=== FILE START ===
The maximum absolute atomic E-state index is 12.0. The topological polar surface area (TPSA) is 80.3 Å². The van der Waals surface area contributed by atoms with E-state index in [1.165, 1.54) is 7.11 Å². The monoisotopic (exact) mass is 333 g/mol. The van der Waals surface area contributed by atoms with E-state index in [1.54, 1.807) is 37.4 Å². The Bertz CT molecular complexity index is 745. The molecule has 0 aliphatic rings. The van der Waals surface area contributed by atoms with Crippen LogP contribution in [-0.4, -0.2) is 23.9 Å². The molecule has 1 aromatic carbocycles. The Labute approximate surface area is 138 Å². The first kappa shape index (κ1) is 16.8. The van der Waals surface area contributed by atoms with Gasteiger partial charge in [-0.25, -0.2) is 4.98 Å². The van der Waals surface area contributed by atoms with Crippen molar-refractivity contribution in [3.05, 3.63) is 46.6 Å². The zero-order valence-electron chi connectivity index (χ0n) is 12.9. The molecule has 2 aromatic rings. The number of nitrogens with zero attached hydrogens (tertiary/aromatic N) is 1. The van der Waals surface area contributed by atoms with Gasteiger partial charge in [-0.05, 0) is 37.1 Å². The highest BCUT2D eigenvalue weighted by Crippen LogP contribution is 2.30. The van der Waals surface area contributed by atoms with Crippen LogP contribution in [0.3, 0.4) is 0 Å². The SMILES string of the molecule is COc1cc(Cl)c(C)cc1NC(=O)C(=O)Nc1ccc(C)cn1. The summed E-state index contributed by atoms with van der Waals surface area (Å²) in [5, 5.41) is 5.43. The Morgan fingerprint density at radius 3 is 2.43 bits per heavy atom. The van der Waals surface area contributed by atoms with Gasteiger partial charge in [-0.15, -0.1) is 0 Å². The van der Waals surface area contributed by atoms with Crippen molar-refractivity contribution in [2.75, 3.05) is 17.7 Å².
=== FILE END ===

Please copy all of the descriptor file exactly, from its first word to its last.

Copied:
The maximum absolute atomic E-state index is 12.0. The topological polar surface area (TPSA) is 80.3 Å². The van der Waals surface area contributed by atoms with E-state index in [1.165, 1.54) is 7.11 Å². The monoisotopic (exact) mass is 333 g/mol. The van der Waals surface area contributed by atoms with E-state index in [1.54, 1.807) is 37.4 Å². The Bertz CT molecular complexity index is 745. The molecule has 0 aliphatic rings. The van der Waals surface area contributed by atoms with Crippen LogP contribution in [-0.4, -0.2) is 23.9 Å². The molecule has 1 aromatic carbocycles. The Labute approximate surface area is 138 Å². The first kappa shape index (κ1) is 16.8. The van der Waals surface area contributed by atoms with Gasteiger partial charge in [-0.25, -0.2) is 4.98 Å². The van der Waals surface area contributed by atoms with Crippen molar-refractivity contribution in [3.05, 3.63) is 46.6 Å². The zero-order valence-electron chi connectivity index (χ0n) is 12.9. The molecule has 2 aromatic rings. The number of nitrogens with zero attached hydrogens (tertiary/aromatic N) is 1. The van der Waals surface area contributed by atoms with Gasteiger partial charge in [-0.05, 0) is 37.1 Å². The highest BCUT2D eigenvalue weighted by Crippen LogP contribution is 2.30. The van der Waals surface area contributed by atoms with Crippen LogP contribution in [0.3, 0.4) is 0 Å². The SMILES string of the molecule is COc1cc(Cl)c(C)cc1NC(=O)C(=O)Nc1ccc(C)cn1. The summed E-state index contributed by atoms with van der Waals surface area (Å²) in [5, 5.41) is 5.43. The Morgan fingerprint density at radius 3 is 2.43 bits per heavy atom. The van der Waals surface area contributed by atoms with Gasteiger partial charge in [-0.15, -0.1) is 0 Å². The van der Waals surface area contributed by atoms with Crippen molar-refractivity contribution in [2.75, 3.05) is 17.7 Å².